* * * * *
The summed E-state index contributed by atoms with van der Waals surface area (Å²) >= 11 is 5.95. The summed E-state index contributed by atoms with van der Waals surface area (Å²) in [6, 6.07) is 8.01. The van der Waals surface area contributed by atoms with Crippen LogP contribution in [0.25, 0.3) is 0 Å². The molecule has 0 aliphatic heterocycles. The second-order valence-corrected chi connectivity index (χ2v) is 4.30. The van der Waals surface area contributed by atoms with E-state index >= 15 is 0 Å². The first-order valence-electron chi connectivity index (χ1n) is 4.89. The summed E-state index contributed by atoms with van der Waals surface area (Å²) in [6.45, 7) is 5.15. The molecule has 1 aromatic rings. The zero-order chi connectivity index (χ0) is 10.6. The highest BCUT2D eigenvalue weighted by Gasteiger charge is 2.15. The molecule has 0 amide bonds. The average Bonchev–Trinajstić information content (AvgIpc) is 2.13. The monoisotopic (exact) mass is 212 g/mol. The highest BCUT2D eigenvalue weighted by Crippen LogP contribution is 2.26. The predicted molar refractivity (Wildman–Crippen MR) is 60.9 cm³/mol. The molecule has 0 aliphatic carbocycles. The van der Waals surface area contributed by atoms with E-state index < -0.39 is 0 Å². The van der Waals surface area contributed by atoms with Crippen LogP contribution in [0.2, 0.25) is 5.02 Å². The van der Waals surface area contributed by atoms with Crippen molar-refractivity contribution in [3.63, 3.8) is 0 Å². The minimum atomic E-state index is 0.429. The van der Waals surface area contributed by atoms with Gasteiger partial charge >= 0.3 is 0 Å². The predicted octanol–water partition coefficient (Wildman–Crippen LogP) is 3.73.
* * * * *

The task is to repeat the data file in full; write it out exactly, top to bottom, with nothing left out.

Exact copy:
The summed E-state index contributed by atoms with van der Waals surface area (Å²) >= 11 is 5.95. The summed E-state index contributed by atoms with van der Waals surface area (Å²) in [6, 6.07) is 8.01. The van der Waals surface area contributed by atoms with Crippen LogP contribution in [0.25, 0.3) is 0 Å². The molecule has 0 aliphatic heterocycles. The second-order valence-corrected chi connectivity index (χ2v) is 4.30. The van der Waals surface area contributed by atoms with E-state index >= 15 is 0 Å². The first-order valence-electron chi connectivity index (χ1n) is 4.89. The summed E-state index contributed by atoms with van der Waals surface area (Å²) in [6.45, 7) is 5.15. The molecule has 1 aromatic rings. The zero-order chi connectivity index (χ0) is 10.6. The highest BCUT2D eigenvalue weighted by Gasteiger charge is 2.15. The molecule has 0 amide bonds. The average Bonchev–Trinajstić information content (AvgIpc) is 2.13. The monoisotopic (exact) mass is 212 g/mol. The highest BCUT2D eigenvalue weighted by Crippen LogP contribution is 2.26. The predicted molar refractivity (Wildman–Crippen MR) is 60.9 cm³/mol. The molecule has 0 aliphatic carbocycles. The van der Waals surface area contributed by atoms with E-state index < -0.39 is 0 Å². The van der Waals surface area contributed by atoms with Crippen LogP contribution in [0.2, 0.25) is 5.02 Å². The van der Waals surface area contributed by atoms with Crippen molar-refractivity contribution in [3.63, 3.8) is 0 Å². The minimum atomic E-state index is 0.429. The van der Waals surface area contributed by atoms with Gasteiger partial charge >= 0.3 is 0 Å². The predicted octanol–water partition coefficient (Wildman–Crippen LogP) is 3.73.